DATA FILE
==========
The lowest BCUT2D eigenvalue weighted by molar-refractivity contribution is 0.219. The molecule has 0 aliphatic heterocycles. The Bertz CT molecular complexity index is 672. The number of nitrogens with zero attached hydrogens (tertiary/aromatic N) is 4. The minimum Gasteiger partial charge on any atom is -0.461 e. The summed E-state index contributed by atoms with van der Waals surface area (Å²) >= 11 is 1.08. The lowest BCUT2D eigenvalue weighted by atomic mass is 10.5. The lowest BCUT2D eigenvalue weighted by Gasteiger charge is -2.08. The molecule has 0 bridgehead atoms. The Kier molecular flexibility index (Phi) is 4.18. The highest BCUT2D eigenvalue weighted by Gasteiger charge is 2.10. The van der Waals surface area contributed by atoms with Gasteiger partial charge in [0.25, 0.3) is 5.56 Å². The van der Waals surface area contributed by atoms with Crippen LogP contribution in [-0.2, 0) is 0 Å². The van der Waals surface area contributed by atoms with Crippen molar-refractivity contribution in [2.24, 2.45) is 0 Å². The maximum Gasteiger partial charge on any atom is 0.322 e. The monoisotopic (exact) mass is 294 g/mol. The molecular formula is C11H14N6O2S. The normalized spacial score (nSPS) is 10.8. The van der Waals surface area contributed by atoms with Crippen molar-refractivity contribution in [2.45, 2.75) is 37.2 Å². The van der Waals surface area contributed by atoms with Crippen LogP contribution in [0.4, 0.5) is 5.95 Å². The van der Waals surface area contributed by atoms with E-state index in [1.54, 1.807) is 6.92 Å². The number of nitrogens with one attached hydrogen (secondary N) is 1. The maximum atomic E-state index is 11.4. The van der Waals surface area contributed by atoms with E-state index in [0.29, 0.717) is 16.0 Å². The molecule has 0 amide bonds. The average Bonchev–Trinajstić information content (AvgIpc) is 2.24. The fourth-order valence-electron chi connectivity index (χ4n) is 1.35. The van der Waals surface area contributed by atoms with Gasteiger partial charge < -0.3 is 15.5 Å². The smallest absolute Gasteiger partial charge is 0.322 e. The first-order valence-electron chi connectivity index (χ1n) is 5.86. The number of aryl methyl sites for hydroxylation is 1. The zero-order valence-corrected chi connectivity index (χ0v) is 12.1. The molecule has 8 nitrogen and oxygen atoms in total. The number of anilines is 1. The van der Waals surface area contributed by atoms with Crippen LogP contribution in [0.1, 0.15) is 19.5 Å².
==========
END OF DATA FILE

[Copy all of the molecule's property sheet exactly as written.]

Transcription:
The lowest BCUT2D eigenvalue weighted by molar-refractivity contribution is 0.219. The molecule has 0 aliphatic heterocycles. The Bertz CT molecular complexity index is 672. The number of nitrogens with zero attached hydrogens (tertiary/aromatic N) is 4. The minimum Gasteiger partial charge on any atom is -0.461 e. The summed E-state index contributed by atoms with van der Waals surface area (Å²) >= 11 is 1.08. The lowest BCUT2D eigenvalue weighted by atomic mass is 10.5. The lowest BCUT2D eigenvalue weighted by Gasteiger charge is -2.08. The molecule has 0 bridgehead atoms. The Kier molecular flexibility index (Phi) is 4.18. The highest BCUT2D eigenvalue weighted by Gasteiger charge is 2.10. The van der Waals surface area contributed by atoms with Gasteiger partial charge in [0.25, 0.3) is 5.56 Å². The van der Waals surface area contributed by atoms with Crippen LogP contribution in [-0.2, 0) is 0 Å². The van der Waals surface area contributed by atoms with Crippen molar-refractivity contribution in [2.24, 2.45) is 0 Å². The maximum Gasteiger partial charge on any atom is 0.322 e. The monoisotopic (exact) mass is 294 g/mol. The molecular formula is C11H14N6O2S. The normalized spacial score (nSPS) is 10.8. The van der Waals surface area contributed by atoms with Crippen molar-refractivity contribution in [2.45, 2.75) is 37.2 Å². The van der Waals surface area contributed by atoms with Crippen LogP contribution in [0.4, 0.5) is 5.95 Å². The van der Waals surface area contributed by atoms with E-state index in [1.54, 1.807) is 6.92 Å². The number of nitrogens with one attached hydrogen (secondary N) is 1. The maximum atomic E-state index is 11.4. The van der Waals surface area contributed by atoms with E-state index in [0.29, 0.717) is 16.0 Å². The molecule has 0 amide bonds. The average Bonchev–Trinajstić information content (AvgIpc) is 2.24. The fourth-order valence-electron chi connectivity index (χ4n) is 1.35. The van der Waals surface area contributed by atoms with Gasteiger partial charge < -0.3 is 15.5 Å². The smallest absolute Gasteiger partial charge is 0.322 e. The first-order valence-electron chi connectivity index (χ1n) is 5.86. The number of aryl methyl sites for hydroxylation is 1. The zero-order valence-corrected chi connectivity index (χ0v) is 12.1. The molecule has 8 nitrogen and oxygen atoms in total. The number of anilines is 1. The van der Waals surface area contributed by atoms with Crippen LogP contribution in [0.1, 0.15) is 19.5 Å².